I have been calling for some time for a change in City and County purchasing procedures. It is very difficult to bid on city and county purchasing contracts as the paperwork is complex. But what is missing is open access to competitive bids and the cost of minority preferences. We currently do not know what minority preferences are costing taxpayers. We are entitled to know how much extra we are paying for these rules and purchasing ratios. Therefore, the City and County should show on each bid the other bidders on each contract and if the low bidder did not get the contract, we should know why and the cost differential. Also, each contract should display the minority percentage of the contract and what minority received the contract.

I have railed against this minority spending requirement for several years. I am not against economically disadvantaged minorities getting a leg up. However what should be changed is the following. The paperwork and legal qualification rules are very complicated and discourage otherwise qualified firms. There should be a common-sense method such as the better business bureau or other independent organization that gives a rating system based on customer satisfaction reports.

Most importantly the purchasing system should be open and transparent with the final bids and selection on line and open to all. If a minority firm is the low bidder, so be it. If it is not the low bidder and is selected, then the price differential should be no more than 3% to 5% and then the minority firm should be given a one to two-year time to graduate to a no price differential status for future competitive bids. The system now is not transparent, and we do not know what minority spending rules are costing us and we do not know who the beneficiaries are.

What MS Sawyer is proposing is the distribution of taxpayer funds on the basis of race or gender preferences. That always leads to friends of the politicians getting the bulk of the pie without any benefit to the public.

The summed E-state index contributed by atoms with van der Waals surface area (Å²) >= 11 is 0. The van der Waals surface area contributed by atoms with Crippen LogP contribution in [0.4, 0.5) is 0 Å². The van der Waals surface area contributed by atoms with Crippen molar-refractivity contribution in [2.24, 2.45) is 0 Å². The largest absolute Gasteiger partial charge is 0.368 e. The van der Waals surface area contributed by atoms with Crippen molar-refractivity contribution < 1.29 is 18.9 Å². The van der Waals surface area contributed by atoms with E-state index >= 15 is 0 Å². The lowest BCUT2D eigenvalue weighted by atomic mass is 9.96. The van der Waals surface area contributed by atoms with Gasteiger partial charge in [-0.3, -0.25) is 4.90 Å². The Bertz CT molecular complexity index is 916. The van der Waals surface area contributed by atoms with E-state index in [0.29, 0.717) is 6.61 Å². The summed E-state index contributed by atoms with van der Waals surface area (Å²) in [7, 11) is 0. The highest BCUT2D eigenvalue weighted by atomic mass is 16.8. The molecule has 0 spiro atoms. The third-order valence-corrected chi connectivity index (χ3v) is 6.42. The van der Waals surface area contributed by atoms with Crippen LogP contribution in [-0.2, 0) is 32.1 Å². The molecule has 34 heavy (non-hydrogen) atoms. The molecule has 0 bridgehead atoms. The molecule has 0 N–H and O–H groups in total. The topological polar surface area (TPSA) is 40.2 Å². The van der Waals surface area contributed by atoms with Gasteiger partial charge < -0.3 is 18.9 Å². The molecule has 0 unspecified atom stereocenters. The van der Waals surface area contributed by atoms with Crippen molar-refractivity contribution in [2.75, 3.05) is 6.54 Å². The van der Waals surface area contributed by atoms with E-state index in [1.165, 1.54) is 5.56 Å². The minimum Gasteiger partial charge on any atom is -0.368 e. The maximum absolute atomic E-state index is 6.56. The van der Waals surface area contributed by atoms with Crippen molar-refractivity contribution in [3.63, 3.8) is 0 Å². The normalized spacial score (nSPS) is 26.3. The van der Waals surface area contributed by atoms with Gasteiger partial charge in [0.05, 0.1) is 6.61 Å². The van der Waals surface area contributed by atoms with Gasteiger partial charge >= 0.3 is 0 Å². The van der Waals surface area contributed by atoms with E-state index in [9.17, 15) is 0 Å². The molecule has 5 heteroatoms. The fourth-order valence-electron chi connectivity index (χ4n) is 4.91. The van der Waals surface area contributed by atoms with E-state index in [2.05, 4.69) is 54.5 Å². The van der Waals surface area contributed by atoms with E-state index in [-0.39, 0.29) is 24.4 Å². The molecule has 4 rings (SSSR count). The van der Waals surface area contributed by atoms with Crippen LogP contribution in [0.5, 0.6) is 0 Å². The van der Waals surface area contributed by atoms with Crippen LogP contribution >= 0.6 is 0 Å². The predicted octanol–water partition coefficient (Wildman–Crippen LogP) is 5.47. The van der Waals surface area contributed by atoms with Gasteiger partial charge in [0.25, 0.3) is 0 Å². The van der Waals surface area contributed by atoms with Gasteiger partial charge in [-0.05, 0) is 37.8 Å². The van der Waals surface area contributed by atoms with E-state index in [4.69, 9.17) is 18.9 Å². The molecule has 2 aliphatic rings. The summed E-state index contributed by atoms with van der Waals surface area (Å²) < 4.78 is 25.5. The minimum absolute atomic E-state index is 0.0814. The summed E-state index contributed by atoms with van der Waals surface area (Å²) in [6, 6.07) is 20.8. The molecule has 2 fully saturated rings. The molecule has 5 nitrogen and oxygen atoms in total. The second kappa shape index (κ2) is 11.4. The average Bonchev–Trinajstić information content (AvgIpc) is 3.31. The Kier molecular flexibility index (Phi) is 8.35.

What are your thoughts on this subject?

 

 

 

 

 

 

The Effects Of The Green New Deal

Wednesday, March 6th, 2019

March 6, 2019

 

High Speed Trip-Memphis to New Orleans By Rail and Bus

 

A Memphis friend of mine is taking a trip to New Orleans tomorrow. Rather than fly, he wanted to go by rail from Memphis. He bought the ticket and then found out that due to heavy rains recently, part of the rail line in Louisiana was closed due to high water. Amtrak decided that they will take him to Jackson Mississippi by train and then by hired bus to New Orleans. Another wasted money project involves Illinois and the high/low speed train corridor from Chicago to St. Louis. Work on Amtrak’s Chicago-St. Louis route will cost $2 billion and will offer a top speed of just 110 mph and shave only an hour off the trip.

This made me reflect on several things proposed by the Green New Deal which is being offered by quite a few 2020 presential candidates. As part of the Green New Deal, air travel would be discontinued to save the planet by eliminating the carbon pollution of airplanes. Mule trains would also be eliminated due to pollution by mules.

Nationally, you only must look at California to see the effects of this kind of thinking. The Trump administration says it intends to cancel a $929 million federal grant for California’s high-speed rail project. The administration also wants to reclaim another $2.5 billion in federal funds already spent by California on the project.

The Department of Transportation is accusing California officials of missing several deadlines tied to the $929 million appropriation for the state’s high-speed rail line.

In his state of the state address last week, Gov. Gavin Newsom, a Democrat, proposed to scale back the project and focus on completing a link in the Central Valley between Bakersfield and Merced rather than between Los Angeles and San Francisco. Merced will be able to speed up delivery of almonds, pistachios and strawberries to Bakersfield.

Locally, I would like to see something that would be less costly and offer more benefits. Think about the Poplar and Park corridors and how many times you have been held up by low speed infinitely long freight trains. Also include the dangerous Poplar Pike road in Germantown which the rail line crosses several times. The only way around these freight train delays is the Ridgeway Road under pass between Poplar and Park. Driving from central Memphis to East Memphis and Germantown I always think of alternate routes to avoid possible long and slow freight trains. As a result I drive many extra miles from central Memphis to my destination.

Surely several more under or overpasses would come in under the billions spent on the worthless California high speed train boondoggle or the Illinois creepy train plan.

What do you think? I would love to hear from you.